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Certain soaps can make you more likely to have a miscarriage
A new study says that substances found in soap can make it more likely for you to have a miscarriage. But that's not the only everyday product that does the same. - photo by Herb Scribner
Careful what you wash with. Some soaps can make women more vulnerable to miscarriages, according to a new study from Peking University in Beijing, China.

The study, which reviewed medical records from 132 women who had miscarriages and 172 women who had healthy pregnancies, found that certain phthalates in soap and other everyday products like paints, shampoos and medical tubes are associated with an increased risk of miscarriage, Business Standard reported.

This was most common after women, whether through work or at home, were exposed for long periods of time to these phthalates, Business Standard reported.

The study provides evidence that exposure to these substances can affect the general population and not just those who work in factories of these products, according to Business Standard.

The studys findings dont conclude that phthalates lead to less pregnancy, but there is an association that needs to be studied further, News Medical reported.

This isnt the first time research has found that chemicals used in everyday items can affect pregnancy and reproductive health. In 2014, a study from Stanford University found that women who were exposed to high levels of bisphenol A which can be found in plastics, food cans and paper receipts were associated with a decrease in pregnancies and an increase in miscarriage risk.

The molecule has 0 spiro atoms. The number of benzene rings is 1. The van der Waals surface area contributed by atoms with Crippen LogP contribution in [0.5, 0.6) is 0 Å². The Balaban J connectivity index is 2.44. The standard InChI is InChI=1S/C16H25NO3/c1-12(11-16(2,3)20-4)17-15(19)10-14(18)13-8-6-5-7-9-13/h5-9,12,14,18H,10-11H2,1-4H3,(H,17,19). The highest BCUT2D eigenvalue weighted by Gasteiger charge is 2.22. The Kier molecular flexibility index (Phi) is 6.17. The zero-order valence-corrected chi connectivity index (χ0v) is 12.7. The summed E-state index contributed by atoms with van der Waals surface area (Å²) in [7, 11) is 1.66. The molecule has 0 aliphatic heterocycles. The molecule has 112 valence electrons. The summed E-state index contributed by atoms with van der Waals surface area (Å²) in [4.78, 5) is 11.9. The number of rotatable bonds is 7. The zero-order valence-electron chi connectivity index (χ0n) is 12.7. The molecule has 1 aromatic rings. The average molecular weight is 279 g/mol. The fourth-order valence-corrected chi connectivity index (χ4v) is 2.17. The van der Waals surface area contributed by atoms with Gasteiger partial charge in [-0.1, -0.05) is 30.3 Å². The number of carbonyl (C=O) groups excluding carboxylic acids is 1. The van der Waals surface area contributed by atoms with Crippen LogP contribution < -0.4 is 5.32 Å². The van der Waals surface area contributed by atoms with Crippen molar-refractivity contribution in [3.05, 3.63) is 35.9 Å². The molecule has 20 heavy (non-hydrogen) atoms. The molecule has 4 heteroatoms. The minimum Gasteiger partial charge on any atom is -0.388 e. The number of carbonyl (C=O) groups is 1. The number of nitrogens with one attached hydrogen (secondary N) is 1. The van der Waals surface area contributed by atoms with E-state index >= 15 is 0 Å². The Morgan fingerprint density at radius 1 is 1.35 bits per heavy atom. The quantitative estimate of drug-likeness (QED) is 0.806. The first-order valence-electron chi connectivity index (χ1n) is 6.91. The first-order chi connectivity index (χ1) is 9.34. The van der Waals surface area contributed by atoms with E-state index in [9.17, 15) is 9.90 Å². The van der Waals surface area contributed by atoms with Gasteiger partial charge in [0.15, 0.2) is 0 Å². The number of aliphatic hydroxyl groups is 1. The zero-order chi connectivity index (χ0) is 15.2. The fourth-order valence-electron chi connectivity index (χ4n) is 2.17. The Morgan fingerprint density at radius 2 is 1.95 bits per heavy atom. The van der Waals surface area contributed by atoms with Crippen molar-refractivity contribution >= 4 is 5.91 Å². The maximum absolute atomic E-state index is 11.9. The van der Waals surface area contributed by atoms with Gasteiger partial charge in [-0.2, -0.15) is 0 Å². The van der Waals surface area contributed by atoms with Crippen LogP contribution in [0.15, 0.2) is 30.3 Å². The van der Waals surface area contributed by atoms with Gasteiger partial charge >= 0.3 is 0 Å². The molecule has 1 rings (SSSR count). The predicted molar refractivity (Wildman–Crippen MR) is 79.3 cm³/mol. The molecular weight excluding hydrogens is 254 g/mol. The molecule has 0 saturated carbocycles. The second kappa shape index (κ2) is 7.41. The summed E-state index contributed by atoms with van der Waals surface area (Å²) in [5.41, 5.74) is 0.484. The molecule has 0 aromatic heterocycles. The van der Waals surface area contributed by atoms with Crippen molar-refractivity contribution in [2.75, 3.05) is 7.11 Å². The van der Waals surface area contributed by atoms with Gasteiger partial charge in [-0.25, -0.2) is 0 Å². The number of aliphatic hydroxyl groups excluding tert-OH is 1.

The study, which surveyed 115 pregnant women, found that those who had more BPA in their blood had a higher risk of miscarriage.

Couples suffering from infertility or recurrent miscarriages would be best advised to reduce BPA exposure because it has the potential to adversely affect fetal development, the researchers wrote.

Miscarriages can be a tough and traumatizing medical issue for families. But as was reported in November of last year, families who have experienced a miscarriage or those who are at higher risk to have them should share their stories of loss because it can help in the healing process.

Dallas reported that 10 to 20 percent of pregnancies end in miscarriage, but that number may be higher because some families are afraid to share their stories and discuss it with medical officials.

But bloggers and experts agree that families should come forward with their miscarriages so that they can receive adequate support.

"It was this openness talking with others whod been through it that helped me get through those nine long months," blogger Meredith Hale said, according to Dallas. "Hopefully this openness will help others to know that theres light and even hope beyond the darkness."

There may be signs that families are changing their tune on sharing personal stories about miscarriages. Facebook founder Mark Zuckerberg and his wife Priscilla Chan recently detailed their miscarriage experience on Facebook last month, saying that they had three miscarriages while trying to get pregnant.

You feel so hopeful when you learn you're going to have a child, Zuckerberg wrote. You start making plans, and then they're gone. It's a lonely experience. Most people don't discuss miscarriages because you worry your problems will distance you or reflect upon you as if you're defective or did something to cause this. So you struggle on your own.

Zuckerberg said he hopes his decision to come forward about his experience will encourage other families to tell their miscarriage stories so they can receive helpful support.

We hope that sharing our experience will give more people the same hope we felt and will help more people feel comfortable sharing their stories as well, he wrote in a post.
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